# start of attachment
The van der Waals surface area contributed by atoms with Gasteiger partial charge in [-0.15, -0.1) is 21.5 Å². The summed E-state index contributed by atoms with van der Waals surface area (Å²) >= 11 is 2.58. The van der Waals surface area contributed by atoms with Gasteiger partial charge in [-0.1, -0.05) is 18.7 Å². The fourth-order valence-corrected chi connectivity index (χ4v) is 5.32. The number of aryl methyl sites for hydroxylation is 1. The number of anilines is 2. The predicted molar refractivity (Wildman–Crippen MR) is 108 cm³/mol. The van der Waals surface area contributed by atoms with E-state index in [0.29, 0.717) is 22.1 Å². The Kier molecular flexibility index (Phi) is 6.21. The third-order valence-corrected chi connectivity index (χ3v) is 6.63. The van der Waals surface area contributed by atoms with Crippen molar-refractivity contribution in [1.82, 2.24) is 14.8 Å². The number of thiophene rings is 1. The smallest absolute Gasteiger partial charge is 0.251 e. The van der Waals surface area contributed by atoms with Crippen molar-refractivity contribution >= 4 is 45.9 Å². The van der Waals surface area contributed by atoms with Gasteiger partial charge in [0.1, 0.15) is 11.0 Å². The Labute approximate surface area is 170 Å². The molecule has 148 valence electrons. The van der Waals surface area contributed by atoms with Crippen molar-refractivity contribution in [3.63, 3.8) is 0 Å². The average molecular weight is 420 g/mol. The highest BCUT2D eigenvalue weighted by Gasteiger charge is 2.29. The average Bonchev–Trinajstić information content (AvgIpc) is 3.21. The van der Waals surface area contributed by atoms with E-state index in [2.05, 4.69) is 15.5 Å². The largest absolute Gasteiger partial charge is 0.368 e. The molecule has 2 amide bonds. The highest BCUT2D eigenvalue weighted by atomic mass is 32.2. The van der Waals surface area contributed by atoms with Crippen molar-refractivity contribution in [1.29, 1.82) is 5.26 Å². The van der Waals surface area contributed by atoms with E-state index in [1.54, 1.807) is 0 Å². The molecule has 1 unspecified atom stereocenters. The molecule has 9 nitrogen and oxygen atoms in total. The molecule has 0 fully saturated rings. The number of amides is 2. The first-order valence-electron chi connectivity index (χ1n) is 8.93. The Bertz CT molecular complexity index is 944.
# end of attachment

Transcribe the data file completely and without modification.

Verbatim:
The van der Waals surface area contributed by atoms with Gasteiger partial charge in [-0.15, -0.1) is 21.5 Å². The summed E-state index contributed by atoms with van der Waals surface area (Å²) >= 11 is 2.58. The van der Waals surface area contributed by atoms with Gasteiger partial charge in [-0.1, -0.05) is 18.7 Å². The fourth-order valence-corrected chi connectivity index (χ4v) is 5.32. The number of aryl methyl sites for hydroxylation is 1. The number of anilines is 2. The predicted molar refractivity (Wildman–Crippen MR) is 108 cm³/mol. The van der Waals surface area contributed by atoms with E-state index in [0.29, 0.717) is 22.1 Å². The Kier molecular flexibility index (Phi) is 6.21. The third-order valence-corrected chi connectivity index (χ3v) is 6.63. The van der Waals surface area contributed by atoms with Crippen molar-refractivity contribution in [1.82, 2.24) is 14.8 Å². The number of thiophene rings is 1. The smallest absolute Gasteiger partial charge is 0.251 e. The van der Waals surface area contributed by atoms with Crippen molar-refractivity contribution >= 4 is 45.9 Å². The van der Waals surface area contributed by atoms with Gasteiger partial charge in [0.1, 0.15) is 11.0 Å². The Labute approximate surface area is 170 Å². The molecule has 148 valence electrons. The van der Waals surface area contributed by atoms with Crippen molar-refractivity contribution in [3.63, 3.8) is 0 Å². The average molecular weight is 420 g/mol. The highest BCUT2D eigenvalue weighted by Gasteiger charge is 2.29. The average Bonchev–Trinajstić information content (AvgIpc) is 3.21. The van der Waals surface area contributed by atoms with E-state index in [2.05, 4.69) is 15.5 Å². The largest absolute Gasteiger partial charge is 0.368 e. The molecule has 2 amide bonds. The highest BCUT2D eigenvalue weighted by atomic mass is 32.2. The van der Waals surface area contributed by atoms with Crippen molar-refractivity contribution in [1.29, 1.82) is 5.26 Å². The van der Waals surface area contributed by atoms with E-state index in [1.54, 1.807) is 0 Å². The molecule has 1 unspecified atom stereocenters. The molecule has 9 nitrogen and oxygen atoms in total. The molecule has 0 fully saturated rings. The number of amides is 2. The first-order valence-electron chi connectivity index (χ1n) is 8.93. The Bertz CT molecular complexity index is 944.